James Rudin, a rabbi writing for the Religious News Service, outlines the history of this country and why it is certainly NOT a Christian nation in his article (posted on the Huffington Post last week).
Rudin also notes a little mentioned event in the early history of the nation that may have been the tipping point for how religion would be handled in the Constitution.
In 1785 Virginia, governor Patrick Henry proposed a tax on residents to pay for churches.
A variety of public figures, including Thomas Jefferson and James Madison allied to defeat the measure with the introduction and passage the next year of Jefferson’s Statute of Religious Freedom.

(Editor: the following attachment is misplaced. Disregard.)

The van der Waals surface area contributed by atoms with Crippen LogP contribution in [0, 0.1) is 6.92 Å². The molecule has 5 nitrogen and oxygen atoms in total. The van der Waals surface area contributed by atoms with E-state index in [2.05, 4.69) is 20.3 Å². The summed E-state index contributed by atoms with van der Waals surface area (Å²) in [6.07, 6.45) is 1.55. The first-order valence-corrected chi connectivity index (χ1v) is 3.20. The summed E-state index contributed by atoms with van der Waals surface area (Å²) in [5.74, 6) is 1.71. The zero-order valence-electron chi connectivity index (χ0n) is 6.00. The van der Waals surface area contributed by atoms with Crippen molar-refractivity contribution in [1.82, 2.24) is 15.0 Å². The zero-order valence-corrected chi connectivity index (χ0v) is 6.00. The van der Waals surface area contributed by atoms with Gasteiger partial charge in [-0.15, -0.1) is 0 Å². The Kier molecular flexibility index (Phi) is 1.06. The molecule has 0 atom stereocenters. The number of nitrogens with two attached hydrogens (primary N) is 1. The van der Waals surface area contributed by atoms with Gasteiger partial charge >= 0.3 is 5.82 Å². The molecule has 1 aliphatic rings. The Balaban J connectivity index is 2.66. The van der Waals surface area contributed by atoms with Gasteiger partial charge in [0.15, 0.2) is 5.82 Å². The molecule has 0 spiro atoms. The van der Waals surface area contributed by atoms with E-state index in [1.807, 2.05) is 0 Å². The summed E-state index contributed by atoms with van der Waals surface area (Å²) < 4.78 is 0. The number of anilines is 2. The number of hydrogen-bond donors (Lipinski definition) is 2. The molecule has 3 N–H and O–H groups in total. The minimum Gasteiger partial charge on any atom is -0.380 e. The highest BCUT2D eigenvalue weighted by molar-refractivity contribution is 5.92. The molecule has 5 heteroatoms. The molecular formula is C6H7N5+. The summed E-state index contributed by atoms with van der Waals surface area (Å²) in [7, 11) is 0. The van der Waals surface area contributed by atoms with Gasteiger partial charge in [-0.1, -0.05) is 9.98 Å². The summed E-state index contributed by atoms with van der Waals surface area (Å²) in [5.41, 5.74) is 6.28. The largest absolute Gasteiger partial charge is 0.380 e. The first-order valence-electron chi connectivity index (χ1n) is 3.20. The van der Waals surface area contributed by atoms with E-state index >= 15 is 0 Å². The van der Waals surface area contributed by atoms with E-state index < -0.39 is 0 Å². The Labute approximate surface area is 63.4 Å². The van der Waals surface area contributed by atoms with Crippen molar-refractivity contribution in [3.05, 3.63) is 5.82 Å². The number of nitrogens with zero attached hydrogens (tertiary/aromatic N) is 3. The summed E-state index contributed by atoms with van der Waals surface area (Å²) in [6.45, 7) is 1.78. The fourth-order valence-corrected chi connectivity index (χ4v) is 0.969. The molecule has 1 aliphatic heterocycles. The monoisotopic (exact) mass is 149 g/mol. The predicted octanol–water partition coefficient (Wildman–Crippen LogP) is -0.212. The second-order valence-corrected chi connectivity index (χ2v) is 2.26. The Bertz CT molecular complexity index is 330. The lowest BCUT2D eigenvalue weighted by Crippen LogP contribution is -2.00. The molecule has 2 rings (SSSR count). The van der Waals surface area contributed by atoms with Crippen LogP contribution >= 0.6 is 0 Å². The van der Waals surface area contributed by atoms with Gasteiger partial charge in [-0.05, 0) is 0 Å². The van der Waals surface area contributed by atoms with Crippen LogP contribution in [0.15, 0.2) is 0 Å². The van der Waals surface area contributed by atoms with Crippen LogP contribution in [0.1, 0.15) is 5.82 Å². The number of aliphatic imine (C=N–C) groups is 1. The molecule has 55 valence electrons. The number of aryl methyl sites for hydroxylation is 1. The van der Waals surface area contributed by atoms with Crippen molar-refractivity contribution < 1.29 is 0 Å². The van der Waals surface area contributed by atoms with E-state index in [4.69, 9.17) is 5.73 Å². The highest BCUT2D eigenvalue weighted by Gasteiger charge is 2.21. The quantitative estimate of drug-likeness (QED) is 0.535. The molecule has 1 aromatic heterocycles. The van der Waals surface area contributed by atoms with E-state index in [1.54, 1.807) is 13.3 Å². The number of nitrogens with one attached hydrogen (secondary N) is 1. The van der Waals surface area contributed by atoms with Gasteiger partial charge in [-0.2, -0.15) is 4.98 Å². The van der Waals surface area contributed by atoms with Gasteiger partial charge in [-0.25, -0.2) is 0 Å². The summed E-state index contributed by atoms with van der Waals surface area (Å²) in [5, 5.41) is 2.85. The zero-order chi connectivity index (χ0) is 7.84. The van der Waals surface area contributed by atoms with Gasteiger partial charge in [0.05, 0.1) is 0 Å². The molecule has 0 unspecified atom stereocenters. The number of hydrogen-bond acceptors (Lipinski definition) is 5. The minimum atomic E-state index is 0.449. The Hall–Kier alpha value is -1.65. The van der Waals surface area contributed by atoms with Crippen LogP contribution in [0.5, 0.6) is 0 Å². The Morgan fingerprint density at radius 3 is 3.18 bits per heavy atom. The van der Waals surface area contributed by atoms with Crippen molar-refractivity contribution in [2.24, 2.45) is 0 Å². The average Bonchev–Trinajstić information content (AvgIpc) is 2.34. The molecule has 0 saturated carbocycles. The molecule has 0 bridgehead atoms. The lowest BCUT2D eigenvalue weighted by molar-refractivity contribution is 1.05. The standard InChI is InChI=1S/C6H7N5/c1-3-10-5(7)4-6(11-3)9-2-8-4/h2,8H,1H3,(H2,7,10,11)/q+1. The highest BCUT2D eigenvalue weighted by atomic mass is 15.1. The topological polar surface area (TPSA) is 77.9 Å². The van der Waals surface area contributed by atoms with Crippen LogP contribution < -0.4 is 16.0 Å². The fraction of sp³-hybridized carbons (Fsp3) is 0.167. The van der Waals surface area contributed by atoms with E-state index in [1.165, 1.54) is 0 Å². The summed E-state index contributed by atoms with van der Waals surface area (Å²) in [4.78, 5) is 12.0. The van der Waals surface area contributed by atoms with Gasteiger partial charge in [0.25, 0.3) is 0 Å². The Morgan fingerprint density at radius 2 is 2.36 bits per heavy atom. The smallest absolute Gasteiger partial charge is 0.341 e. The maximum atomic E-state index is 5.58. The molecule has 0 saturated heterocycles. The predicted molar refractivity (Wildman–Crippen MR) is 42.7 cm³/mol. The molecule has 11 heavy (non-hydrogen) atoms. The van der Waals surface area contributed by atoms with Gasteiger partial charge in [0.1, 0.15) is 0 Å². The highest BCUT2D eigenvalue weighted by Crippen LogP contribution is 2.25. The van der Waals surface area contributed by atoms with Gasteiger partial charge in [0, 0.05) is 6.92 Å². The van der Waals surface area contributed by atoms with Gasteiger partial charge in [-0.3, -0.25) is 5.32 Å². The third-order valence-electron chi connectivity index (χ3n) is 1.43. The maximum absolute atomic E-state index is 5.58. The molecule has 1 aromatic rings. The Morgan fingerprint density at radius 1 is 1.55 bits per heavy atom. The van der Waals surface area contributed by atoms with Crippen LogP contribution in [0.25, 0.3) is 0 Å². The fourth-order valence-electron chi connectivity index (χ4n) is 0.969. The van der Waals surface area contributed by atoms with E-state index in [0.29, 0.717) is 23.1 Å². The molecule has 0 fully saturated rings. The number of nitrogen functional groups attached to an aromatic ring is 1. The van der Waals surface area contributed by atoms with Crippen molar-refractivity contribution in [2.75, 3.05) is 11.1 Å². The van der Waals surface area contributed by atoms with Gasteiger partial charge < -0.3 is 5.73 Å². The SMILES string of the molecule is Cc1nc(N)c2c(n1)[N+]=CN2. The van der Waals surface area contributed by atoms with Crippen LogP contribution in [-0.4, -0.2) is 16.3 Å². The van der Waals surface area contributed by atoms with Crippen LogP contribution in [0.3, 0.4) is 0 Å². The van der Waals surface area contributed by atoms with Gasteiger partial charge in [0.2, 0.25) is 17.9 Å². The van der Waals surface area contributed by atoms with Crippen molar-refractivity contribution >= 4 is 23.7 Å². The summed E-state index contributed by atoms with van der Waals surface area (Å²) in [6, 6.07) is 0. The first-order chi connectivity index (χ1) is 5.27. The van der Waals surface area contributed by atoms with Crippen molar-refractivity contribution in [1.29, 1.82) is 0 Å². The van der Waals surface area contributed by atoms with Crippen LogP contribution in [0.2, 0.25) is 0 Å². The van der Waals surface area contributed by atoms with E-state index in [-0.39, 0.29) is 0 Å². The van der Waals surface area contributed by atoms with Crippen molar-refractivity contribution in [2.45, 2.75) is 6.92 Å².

The statute reads in part:
” No man shall be compelled to frequent or support any religious worship, place, or ministry whatsoever … nor shall otherwise suffer on account of his religious opinions or belief; but that all men shall be free to profess, and by argument to maintain, their opinion in matters of religion, and that the same shall in no wise diminish, enlarge, or affect their civil capacities.”
Interestingly, Jefferson later penned these words in a much-talked about, but apparently seldom read document:
Congress shall make no law respecting an establishment of religion, or prohibiting the free exercise thereof; or abridging the freedom of speech, or of the press; or the right of the people peaceably to assemble, and to petition the Government for a redress of grievances.